Ed Decker

Edwin Decker is a freelance writer and performance artist residing in San Diego. He regularly publishes articles in various newspapers and magazines in San Diego and around the country.

His work has appeared in, to name a few, The San Diego Union-Tribune, San Diego Reader, Modern Drunkard Magazine, Seattle Stranger, Tucson Weekly, Creative Loafing (in Atlanta), Cleveland Scene and his mothership magazine, San Diego CityBeat.

Though a freelancer, it is in CityBeat where his column Sordid Tales runs biweekly. Sordid Tales is a satiric look at the world from the perspective of a veteran bartender. It is often irreverent, seedy, controversial and, of course, sordid.

He has performed spoken word in venues around the country and extensively in San Diego County, including the California Center for the Arts in Escondido and the Museum of the Living Artist in Balboa Park.

His book Barzilla and Other Psalms was nominated for a 2007 San Diego Book Award and his performance piece, “Questioning Innocence is Questionable,” won the San Diego Visual Arts Network multi-genre Performance Slam grand prize.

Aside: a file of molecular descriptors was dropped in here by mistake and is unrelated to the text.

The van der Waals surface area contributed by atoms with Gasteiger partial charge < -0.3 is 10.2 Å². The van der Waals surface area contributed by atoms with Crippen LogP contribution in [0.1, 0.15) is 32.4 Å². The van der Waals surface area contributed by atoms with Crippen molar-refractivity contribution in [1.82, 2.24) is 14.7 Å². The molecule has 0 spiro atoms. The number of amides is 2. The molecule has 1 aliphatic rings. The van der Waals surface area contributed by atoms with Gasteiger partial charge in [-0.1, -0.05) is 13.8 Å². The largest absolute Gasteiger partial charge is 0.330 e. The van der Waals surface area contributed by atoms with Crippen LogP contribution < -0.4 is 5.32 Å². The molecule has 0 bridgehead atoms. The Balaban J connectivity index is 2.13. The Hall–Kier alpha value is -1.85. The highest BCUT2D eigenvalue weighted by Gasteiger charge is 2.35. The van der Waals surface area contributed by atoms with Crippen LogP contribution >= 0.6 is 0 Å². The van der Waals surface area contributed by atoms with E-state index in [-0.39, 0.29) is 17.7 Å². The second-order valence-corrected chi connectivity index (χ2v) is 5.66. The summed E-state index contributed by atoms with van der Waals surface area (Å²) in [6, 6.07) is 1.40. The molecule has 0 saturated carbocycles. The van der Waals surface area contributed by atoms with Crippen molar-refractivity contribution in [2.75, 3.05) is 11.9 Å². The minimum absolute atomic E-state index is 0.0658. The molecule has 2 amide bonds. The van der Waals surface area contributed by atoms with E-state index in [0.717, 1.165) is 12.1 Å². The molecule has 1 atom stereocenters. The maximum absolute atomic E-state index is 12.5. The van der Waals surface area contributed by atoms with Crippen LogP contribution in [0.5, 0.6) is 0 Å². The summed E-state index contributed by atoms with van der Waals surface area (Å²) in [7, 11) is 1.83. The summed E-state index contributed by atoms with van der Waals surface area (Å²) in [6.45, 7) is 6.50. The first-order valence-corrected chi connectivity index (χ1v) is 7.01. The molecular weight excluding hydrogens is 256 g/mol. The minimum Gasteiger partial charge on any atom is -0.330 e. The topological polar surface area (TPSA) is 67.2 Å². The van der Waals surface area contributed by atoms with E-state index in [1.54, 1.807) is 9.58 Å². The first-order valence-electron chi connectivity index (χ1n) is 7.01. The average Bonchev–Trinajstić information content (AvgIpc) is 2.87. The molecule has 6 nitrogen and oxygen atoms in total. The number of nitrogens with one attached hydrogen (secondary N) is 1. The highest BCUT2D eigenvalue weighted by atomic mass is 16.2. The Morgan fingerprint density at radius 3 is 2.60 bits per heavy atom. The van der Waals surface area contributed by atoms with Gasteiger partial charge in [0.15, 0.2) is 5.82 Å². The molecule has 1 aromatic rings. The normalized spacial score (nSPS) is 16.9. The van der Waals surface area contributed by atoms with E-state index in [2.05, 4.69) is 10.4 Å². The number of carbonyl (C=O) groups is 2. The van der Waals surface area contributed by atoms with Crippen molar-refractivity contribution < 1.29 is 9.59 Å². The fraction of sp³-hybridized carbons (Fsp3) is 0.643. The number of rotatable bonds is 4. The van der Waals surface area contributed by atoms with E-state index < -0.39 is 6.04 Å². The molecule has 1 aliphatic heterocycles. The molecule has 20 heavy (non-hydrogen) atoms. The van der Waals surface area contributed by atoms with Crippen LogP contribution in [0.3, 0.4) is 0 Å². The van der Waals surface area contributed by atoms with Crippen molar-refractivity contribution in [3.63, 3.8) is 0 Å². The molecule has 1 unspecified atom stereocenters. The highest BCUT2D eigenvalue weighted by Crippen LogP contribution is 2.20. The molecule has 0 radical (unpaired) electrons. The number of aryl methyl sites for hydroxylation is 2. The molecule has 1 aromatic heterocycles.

Aside from writing, he is also an event planner and produces and/or operates several major, southern California productions including the Southern California Writer’s Conference, San Diego Music Awards, San Diego IndieFest, The North by North Park Music Conference and the Ultimate Music Challenge.

Last but not least, Decker is a bartender, having slung drinks in several San Diego’s premier live music clubs including the now defunct Bacchanal, 4th and B, Buffalo Joe’s, 710 Beach Club (formerly Blind Melon’s) and Winston’s Beach club where he served as General Manager before being abruptly fired by an alcoholic, semi-insane, though lovable boss.

Decker grew up in Monroe, New York, a small suburbia about 50 miles northeast of Manhattan. His father (retired) was a grounds-keeper for the New York School for the Deaf. His mother (also retired) was an elementary school teacher and union President for the Cornwall school system in upstate New York.


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